Construction of the first phase of Dubai’s tram system is scheduled to start in the first quarter of this year, an official of the Rail Agency at the Roads and Transport Authority (RTA) has said.
The contract for the construction of the first tramline will be awarded this month, the official said. “The winner of the contract will be announced by the end of January. We are hoping that construction will start before the end of the first quarter of 2008,” he added.
Companies from France to Japan are vying for a Dh2 billion contract to build the 14km-long Al Sufouh tram system, which will help ease traffic congestion and also act as a feeder to stations for Dubai Metro. France’s Alstom, Italy’s Ansaldo, Japan’s Marubeni Corp, Australia’s Leighton Holdings and Germany’s Siemens are part of three consortiums bidding for the design-and-build contract. Last year, the RTA appointed French transport specialists Systra as consultants for the proposed tram system.
Alstom has recently been involved in some high-tech rail projects, including the CITADIS model (pictured above), which is built at its France-based factory.
If the preliminary plans are adopted, the tramline will run from Dubai Marina to the Burj Al Arab, calling at Dubai Media City, Mall of the Emirates, and the Madinat Jumeirah, along with other stops in the city.
The tramline will be integrated with Dubai Metro’s Red Line and will be capable of carrying 5,200 passengers in each direction per hour.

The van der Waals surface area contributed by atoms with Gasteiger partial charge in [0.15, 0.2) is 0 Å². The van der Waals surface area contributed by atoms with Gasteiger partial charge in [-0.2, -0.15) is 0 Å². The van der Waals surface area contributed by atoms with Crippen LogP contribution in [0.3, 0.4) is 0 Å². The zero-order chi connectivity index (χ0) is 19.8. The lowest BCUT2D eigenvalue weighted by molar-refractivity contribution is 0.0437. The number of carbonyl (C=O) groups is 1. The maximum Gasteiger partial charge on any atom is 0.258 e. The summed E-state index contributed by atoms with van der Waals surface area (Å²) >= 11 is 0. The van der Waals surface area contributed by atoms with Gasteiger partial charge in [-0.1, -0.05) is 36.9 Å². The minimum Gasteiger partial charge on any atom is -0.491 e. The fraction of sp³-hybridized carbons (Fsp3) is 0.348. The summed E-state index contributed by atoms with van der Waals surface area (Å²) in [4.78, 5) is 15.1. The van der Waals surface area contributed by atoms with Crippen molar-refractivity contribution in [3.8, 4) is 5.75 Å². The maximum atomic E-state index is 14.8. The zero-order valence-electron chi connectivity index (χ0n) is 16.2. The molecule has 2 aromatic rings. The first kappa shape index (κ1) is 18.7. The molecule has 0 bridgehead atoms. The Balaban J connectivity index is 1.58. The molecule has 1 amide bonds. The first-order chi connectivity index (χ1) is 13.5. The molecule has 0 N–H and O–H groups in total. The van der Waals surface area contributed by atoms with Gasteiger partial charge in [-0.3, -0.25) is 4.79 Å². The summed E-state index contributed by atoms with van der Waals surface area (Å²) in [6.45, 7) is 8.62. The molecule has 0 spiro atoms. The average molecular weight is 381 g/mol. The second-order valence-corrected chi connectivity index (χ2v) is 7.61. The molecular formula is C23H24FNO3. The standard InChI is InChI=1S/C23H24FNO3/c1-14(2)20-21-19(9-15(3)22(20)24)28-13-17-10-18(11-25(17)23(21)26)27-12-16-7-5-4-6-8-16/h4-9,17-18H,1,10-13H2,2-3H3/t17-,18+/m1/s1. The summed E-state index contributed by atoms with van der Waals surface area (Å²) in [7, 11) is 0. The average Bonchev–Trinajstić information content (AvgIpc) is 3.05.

Construction of the project will take approximately two years and its completion is expected to coincide with that of the first phase of
the Dubai Metro in September 2009.
Dubai will have a total of 270km of tramlines by 2020, which will be distributed on seven different lines spread across the city to boost the public transport system.
Currently, car ownership in Dubai stands at about 600 per 1,000 people, putting pressure on the city’s limited road network and calling for alternative modes of transport to deal with the growth.
There are about 700,000 vehicles in Dubai and the problem of traffic congestion is expected to worsen in 2020, when the number of vehicles is projected to reach 5.3 million.
The RTA said last year that it will spend more than Dh80 billion over the next 12 years to build roads, bridges and a metro system to keep pace with population growth, which is expected to reach five million in 2020 from the current 1.5 million.
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